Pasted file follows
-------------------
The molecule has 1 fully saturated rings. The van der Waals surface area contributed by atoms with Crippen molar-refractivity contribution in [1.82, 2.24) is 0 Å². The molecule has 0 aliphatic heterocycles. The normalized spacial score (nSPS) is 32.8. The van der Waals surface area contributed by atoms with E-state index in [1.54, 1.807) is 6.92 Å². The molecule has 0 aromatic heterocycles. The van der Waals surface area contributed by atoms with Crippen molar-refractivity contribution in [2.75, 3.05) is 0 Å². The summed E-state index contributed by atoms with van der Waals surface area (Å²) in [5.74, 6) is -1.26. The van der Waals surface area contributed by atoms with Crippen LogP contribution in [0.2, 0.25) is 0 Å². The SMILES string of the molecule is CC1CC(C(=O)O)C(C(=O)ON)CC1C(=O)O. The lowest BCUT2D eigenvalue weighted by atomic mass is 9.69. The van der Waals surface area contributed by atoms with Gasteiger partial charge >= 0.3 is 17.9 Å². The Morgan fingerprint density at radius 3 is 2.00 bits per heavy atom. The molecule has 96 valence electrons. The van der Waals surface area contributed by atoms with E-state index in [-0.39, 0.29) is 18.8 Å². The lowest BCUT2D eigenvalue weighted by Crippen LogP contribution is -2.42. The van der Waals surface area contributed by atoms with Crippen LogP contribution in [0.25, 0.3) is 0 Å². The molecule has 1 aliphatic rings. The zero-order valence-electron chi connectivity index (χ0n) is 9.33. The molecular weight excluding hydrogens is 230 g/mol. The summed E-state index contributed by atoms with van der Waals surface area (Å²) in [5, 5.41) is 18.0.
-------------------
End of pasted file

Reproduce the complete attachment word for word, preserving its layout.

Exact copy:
The molecule has 1 fully saturated rings. The van der Waals surface area contributed by atoms with Crippen molar-refractivity contribution in [1.82, 2.24) is 0 Å². The molecule has 0 aliphatic heterocycles. The normalized spacial score (nSPS) is 32.8. The van der Waals surface area contributed by atoms with E-state index in [1.54, 1.807) is 6.92 Å². The molecule has 0 aromatic heterocycles. The van der Waals surface area contributed by atoms with Crippen molar-refractivity contribution in [2.75, 3.05) is 0 Å². The summed E-state index contributed by atoms with van der Waals surface area (Å²) in [5.74, 6) is -1.26. The van der Waals surface area contributed by atoms with Crippen LogP contribution in [0.2, 0.25) is 0 Å². The SMILES string of the molecule is CC1CC(C(=O)O)C(C(=O)ON)CC1C(=O)O. The lowest BCUT2D eigenvalue weighted by atomic mass is 9.69. The van der Waals surface area contributed by atoms with Gasteiger partial charge >= 0.3 is 17.9 Å². The Morgan fingerprint density at radius 3 is 2.00 bits per heavy atom. The molecule has 96 valence electrons. The van der Waals surface area contributed by atoms with E-state index in [-0.39, 0.29) is 18.8 Å². The lowest BCUT2D eigenvalue weighted by Crippen LogP contribution is -2.42. The van der Waals surface area contributed by atoms with Crippen LogP contribution in [0.25, 0.3) is 0 Å². The molecule has 1 aliphatic rings. The zero-order valence-electron chi connectivity index (χ0n) is 9.33. The molecular weight excluding hydrogens is 230 g/mol. The summed E-state index contributed by atoms with van der Waals surface area (Å²) in [5, 5.41) is 18.0.